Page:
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Discard old soil to plant hedge



  • FairygirlFairygirl Posts: 54,353
    edited April 2022
    It's totally pointless removing the soil  :)
    Not just compost remember - rooted manure, leaf mould etc - in particular. Compost alone won't be enough to beef up the soil.
    It's a place where beautiful isn't enough of a word....

    I live in west central Scotland - not where that photo is...
  • fluviafluvia Posts: 48
    Will do, thanks :smile:

  • NollieNollie Posts: 7,478
    This is absolutely possible, I know because I’ve recently done a very similar thing in front of a tall, scrappy old leylandii hedge. I made a raised bed about 11m x 1.2 x 0.3m in front of it, sunk a root barrier down about 40cm into the ground at the back and backed it with a 2m high fence. The fence was to support climbing roses and the rest of the bed is mixed shrubs and perennials. You won’t need a fence with a hedge though.

    The leylandii roots spread quite far out and about as deep as the root barrier I installed. I just chopped through them. As others have recommended, I dug in a huge quantity of 50/50 manure and compost plus the bit of leaf mould I had. I would think you need to order in bulk, about four builder’s bags worth. Sounds a ridiculous amount but it just disappears! 

    It’s actually retained moisture really well because I soaked it in layers with the hose as I dug in the organic material and built it up, then we had heavy spring rains. With a good solid root barrier you don’t really need to go the raised bed route, I did because my soil depth is fairly shallow and what there is is heavy clay. If you do, bear in mind the levels of a raised bed will settle and drop significantly, so better to prepare it all now and then top up the levels and plant up in autumn. If you don’t, similarly, don’t be concerned if you have created a big long hummock, as I say it settles down 😊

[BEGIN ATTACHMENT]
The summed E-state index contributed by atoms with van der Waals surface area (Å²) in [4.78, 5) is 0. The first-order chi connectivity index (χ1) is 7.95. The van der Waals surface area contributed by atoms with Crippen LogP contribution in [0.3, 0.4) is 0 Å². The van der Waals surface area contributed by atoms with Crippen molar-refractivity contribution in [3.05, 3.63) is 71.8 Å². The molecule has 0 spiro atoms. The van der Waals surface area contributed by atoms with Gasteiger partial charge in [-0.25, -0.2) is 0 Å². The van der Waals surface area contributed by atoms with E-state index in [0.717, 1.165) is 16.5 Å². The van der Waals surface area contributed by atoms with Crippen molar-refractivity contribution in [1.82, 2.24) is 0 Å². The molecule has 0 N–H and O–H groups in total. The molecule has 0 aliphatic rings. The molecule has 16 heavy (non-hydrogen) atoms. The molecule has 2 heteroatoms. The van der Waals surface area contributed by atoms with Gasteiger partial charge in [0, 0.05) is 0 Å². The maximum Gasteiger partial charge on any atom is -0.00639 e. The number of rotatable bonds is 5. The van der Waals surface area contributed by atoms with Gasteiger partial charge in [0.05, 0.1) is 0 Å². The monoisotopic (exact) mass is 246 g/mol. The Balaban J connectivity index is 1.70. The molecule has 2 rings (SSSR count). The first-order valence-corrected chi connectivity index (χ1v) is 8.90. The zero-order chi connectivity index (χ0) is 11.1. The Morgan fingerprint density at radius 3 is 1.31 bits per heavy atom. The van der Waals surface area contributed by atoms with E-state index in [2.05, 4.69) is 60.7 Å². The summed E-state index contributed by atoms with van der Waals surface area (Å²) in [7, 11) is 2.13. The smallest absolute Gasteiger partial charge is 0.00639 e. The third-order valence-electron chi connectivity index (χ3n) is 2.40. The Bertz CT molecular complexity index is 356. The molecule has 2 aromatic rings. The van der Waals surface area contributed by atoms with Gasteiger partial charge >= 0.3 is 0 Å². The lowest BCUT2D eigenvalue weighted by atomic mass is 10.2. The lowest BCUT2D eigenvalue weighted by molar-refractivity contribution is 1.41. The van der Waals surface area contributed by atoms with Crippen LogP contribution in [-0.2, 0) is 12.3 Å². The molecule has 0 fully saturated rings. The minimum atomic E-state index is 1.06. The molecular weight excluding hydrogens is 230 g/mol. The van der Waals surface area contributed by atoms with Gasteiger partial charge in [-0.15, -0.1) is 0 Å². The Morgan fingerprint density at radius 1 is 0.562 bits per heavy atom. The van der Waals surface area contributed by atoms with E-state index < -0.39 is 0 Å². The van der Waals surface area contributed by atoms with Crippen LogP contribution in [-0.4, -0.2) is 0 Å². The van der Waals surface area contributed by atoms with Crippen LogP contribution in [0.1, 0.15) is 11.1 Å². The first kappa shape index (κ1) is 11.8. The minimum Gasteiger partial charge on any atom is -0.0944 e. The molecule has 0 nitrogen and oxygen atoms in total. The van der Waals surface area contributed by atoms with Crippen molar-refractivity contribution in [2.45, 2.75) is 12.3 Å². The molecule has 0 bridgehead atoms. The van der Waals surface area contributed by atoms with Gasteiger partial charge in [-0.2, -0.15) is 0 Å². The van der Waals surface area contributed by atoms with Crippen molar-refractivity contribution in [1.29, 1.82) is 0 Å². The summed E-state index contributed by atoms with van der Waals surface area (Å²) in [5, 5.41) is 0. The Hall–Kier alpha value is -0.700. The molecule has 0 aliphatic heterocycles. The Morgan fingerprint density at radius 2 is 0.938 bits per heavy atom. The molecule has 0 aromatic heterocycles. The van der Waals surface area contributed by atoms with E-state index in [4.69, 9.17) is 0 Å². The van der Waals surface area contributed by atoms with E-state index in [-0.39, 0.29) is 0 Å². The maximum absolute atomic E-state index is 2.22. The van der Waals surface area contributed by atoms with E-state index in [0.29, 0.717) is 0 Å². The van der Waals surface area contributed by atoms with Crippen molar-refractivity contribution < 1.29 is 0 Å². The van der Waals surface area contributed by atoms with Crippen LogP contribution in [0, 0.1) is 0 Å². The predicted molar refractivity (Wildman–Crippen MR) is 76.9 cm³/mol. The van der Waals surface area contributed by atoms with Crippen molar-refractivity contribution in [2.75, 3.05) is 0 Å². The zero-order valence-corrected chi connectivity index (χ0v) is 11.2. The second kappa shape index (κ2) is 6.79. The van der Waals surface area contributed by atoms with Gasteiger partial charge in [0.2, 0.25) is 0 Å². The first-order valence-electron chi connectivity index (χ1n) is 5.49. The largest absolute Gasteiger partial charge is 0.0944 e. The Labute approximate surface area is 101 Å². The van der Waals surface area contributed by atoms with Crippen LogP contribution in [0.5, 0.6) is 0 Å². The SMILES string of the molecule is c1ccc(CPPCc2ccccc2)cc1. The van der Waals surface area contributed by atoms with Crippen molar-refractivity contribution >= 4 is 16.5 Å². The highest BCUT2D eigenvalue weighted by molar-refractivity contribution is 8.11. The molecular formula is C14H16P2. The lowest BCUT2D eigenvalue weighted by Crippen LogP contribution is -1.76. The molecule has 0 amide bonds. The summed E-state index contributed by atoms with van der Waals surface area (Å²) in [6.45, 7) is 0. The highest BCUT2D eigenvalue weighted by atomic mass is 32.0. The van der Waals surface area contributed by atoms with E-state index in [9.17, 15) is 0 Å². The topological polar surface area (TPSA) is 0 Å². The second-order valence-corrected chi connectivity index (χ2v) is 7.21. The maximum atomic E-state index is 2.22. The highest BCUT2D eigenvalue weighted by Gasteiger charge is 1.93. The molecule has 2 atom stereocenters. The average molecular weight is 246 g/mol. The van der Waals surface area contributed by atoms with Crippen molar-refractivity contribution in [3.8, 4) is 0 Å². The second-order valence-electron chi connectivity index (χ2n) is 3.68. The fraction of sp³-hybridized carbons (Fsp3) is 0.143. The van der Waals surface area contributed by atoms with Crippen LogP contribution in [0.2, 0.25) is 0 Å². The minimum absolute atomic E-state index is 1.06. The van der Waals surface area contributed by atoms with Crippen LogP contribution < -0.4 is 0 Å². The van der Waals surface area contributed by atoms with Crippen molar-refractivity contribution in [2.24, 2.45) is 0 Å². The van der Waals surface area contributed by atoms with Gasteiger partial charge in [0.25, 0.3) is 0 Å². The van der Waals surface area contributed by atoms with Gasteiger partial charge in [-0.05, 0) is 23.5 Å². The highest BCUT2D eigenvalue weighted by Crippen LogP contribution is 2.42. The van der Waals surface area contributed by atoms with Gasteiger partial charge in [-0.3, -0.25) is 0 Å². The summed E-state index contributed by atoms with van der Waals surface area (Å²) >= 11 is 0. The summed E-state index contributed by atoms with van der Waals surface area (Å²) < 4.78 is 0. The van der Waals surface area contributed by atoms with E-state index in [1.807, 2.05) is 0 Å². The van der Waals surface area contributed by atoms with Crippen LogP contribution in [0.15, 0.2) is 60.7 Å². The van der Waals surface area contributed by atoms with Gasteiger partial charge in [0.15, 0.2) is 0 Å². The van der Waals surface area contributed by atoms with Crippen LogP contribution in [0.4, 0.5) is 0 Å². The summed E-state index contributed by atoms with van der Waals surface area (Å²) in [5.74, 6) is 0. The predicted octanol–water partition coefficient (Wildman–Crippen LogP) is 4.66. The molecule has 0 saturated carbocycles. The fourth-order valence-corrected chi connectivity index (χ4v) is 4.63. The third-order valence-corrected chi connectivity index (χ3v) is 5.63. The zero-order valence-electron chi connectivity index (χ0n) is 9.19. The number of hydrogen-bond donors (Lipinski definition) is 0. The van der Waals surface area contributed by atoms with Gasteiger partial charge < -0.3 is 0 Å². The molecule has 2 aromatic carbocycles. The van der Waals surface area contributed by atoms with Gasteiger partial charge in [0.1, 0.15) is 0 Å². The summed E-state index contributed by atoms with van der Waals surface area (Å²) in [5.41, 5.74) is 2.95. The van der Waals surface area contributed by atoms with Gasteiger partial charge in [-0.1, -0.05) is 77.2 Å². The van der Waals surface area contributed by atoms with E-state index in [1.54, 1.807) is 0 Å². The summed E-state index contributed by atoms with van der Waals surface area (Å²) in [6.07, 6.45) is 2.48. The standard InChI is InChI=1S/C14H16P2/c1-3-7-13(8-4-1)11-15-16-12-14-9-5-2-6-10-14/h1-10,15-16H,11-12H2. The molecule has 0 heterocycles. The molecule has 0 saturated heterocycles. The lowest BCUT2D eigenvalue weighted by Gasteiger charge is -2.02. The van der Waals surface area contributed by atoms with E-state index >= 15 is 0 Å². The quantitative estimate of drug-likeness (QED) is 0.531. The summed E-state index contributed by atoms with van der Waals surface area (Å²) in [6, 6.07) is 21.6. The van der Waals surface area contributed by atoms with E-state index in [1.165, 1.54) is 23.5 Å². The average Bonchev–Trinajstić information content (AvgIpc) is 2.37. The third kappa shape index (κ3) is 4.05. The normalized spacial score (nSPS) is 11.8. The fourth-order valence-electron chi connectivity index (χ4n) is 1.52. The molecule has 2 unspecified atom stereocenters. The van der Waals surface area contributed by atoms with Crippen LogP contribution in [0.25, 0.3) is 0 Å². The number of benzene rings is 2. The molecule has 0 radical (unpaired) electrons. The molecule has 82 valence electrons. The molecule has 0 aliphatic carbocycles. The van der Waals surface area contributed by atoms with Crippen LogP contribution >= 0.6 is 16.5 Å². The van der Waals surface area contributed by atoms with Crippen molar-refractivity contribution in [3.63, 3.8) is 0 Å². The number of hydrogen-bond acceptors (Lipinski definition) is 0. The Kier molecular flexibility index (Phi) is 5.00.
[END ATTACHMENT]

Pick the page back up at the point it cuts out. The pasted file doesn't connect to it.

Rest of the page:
Mountainous Northern Catalunya, Spain. Hot summers, cold winters.
  • The soil is not dead, bad, contaminated or broken. It is dry, likely has lower proportions of organic matter, and may be lower in some minerals, but it is still useful soil.
  • StephenSouthwestStephenSouthwest Posts: 592
    edited April 2022
    If it were my project, I'd be following Nollie's advice.
    ...and I'd emphasise that to have sufficient nutrients and organic matter, to retain enough water and feed your new hedge, you would do well to find a local free source of very very old horse manure*, and bring in about 4 or 5 cubic metres of it - dump it on the top once you've the root barriers in, then plant the new hedge in, mixing in some soil or compost or leafmould around the roots.

    *Don't worry if the horse itself is quite young 😉
  • fluviafluvia Posts: 48
    Decided to dig a trench instead of raised bed. Found a lot of thick roots going across. Back breaking but almost there. I've bought portuguese laurel. 

    Got some new top soil, compost and manure from homebase. 

    Do I need bonemeal or rootgrow too?
  • FairygirlFairygirl Posts: 54,353
    Bone meal is useful to encourage rooting, but what you'll need is very very intensive watering - for months. 
    It's a place where beautiful isn't enough of a word....

    I live in west central Scotland - not where that photo is...
  • fidgetbonesfidgetbones Posts: 17,427
    I would get a leaky hosepipe to wind around the entire section after you plant. Then you will just need to plug it in and leave it a couple of hours to water it.
  • GardenerSuzeGardenerSuze Posts: 5,268
    You do need to check leaky hosepipe as it can get blown about. I am amazed by all your hard work. I think you will need to keep an eye on watering not just this year but 2 years hence. 
    Looking forward to my new garden with clay soil here in South Notts.

    Gardening is so exciting I wet my plants. 
  • fluviafluvia Posts: 48
    Thanks. I'm planting on both sides. 16m on right and 18m on left. Not sure the leaky hose pipe would have sufficient water pressure?
    Or water one side manually?
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